Dental implants for seniors have become a popular choice for tooth replacement, especially among seniors. However, not all dental implants are the same. In this article, we will discuss the two main types of dental implants – endosteal and subperiosteal – and help you determine which one is right for your unique dental situation.
Endosteal Dental Implants
Endosteal dental implants are the most common type of dental implant. They are placed directly into the jawbone, providing a secure and stable foundation for the replacement tooth. Endosteal implants are typically made of titanium and come in the form of screws, cylinders, or plates.
Ideal Candidates: Endosteal implants are best suited for patients with healthy jawbone density and sufficient bone height. They are an excellent option for seniors who have lost one or more teeth due to injury, decay, or gum disease.
Subperiosteal Dental Implants
Subperiosteal dental implants are placed on top of the jawbone but beneath the gum tissue. This type of implant uses a metal framework that protrudes through the gums to hold the replacement tooth. Subperiosteal implants are less common than endosteal implants but can be a viable option for patients with insufficient bone height or those who cannot undergo a bone graft.
Ideal Candidates: Subperiosteal implants are suitable for seniors with a shallow jawbone or those who are not candidates for bone grafting procedures. They can also be an option for patients who require multiple tooth replacements and have insufficient bone structure to support endosteal implants.
Comparing Endosteal and Subperiosteal Implants
Endosteal implants require a two-stage surgical procedure. In the first stage, the implant is placed into the jawbone, followed by a healing period of several months. In the second stage, the abutment and dental crown are attached to the implant.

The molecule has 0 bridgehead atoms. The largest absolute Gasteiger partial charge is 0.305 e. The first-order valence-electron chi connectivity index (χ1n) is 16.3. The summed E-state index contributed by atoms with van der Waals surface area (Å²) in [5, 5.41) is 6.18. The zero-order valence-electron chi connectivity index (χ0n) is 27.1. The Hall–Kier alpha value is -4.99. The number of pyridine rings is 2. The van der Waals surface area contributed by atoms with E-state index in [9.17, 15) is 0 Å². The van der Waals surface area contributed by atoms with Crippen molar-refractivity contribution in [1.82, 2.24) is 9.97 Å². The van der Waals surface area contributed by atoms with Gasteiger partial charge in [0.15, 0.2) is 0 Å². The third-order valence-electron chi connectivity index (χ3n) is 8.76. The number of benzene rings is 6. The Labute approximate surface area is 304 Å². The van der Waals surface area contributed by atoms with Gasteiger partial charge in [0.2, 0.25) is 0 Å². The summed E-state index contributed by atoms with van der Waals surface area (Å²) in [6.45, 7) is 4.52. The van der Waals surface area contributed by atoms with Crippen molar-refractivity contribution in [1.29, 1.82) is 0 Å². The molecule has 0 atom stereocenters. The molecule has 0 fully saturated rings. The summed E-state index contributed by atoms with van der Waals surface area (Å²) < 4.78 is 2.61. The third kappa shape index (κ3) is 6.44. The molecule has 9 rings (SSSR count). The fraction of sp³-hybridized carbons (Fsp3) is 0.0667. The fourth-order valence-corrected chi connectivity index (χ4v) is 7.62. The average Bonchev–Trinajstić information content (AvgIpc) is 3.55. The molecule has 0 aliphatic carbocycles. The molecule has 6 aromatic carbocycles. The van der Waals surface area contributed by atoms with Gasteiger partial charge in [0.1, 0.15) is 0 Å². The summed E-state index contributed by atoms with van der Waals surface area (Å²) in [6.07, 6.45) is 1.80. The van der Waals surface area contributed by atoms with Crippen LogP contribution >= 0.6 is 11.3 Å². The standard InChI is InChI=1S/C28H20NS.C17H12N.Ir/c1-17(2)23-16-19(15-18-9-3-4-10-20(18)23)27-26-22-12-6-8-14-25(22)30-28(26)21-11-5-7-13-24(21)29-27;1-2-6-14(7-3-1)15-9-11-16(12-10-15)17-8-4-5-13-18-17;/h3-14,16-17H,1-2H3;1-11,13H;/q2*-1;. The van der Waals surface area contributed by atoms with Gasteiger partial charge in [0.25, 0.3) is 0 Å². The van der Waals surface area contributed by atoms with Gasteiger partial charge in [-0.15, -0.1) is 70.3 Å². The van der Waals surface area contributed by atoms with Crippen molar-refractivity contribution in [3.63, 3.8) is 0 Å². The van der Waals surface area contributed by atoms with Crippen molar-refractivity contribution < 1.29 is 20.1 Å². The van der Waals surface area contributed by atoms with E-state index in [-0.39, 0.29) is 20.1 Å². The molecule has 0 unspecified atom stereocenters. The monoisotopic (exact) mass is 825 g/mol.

Subperiosteal implants usually involve a single-stage surgical procedure. The metal framework is placed on top of the jawbone, and the gum tissue is sutured closed, allowing the framework to protrude through the gums. After the healing period, the dental crown is attached to the framework.
Endosteal implants have a higher success rate compared to subperiosteal implants due to their direct integration with the jawbone. However, both types of implants can offer long-lasting and successful results when performed by a skilled dental professional and properly maintained by the patient.
Recovery time for both types of dental implants can vary depending on the patient's overall health, the number of implants placed, and the complexity of the procedure. Generally, endosteal implants may require a slightly longer healing period due to the two-stage process.
Choosing between endosteal and subperiosteal dental implants depends on your individual dental needs and the condition of your jawbone. Consulting with an experienced dental professional is crucial to determine the best option for your situation. Both types of dental implants can provide a secure and natural-looking tooth replacement, enhancing your smile and improving your overall dental health.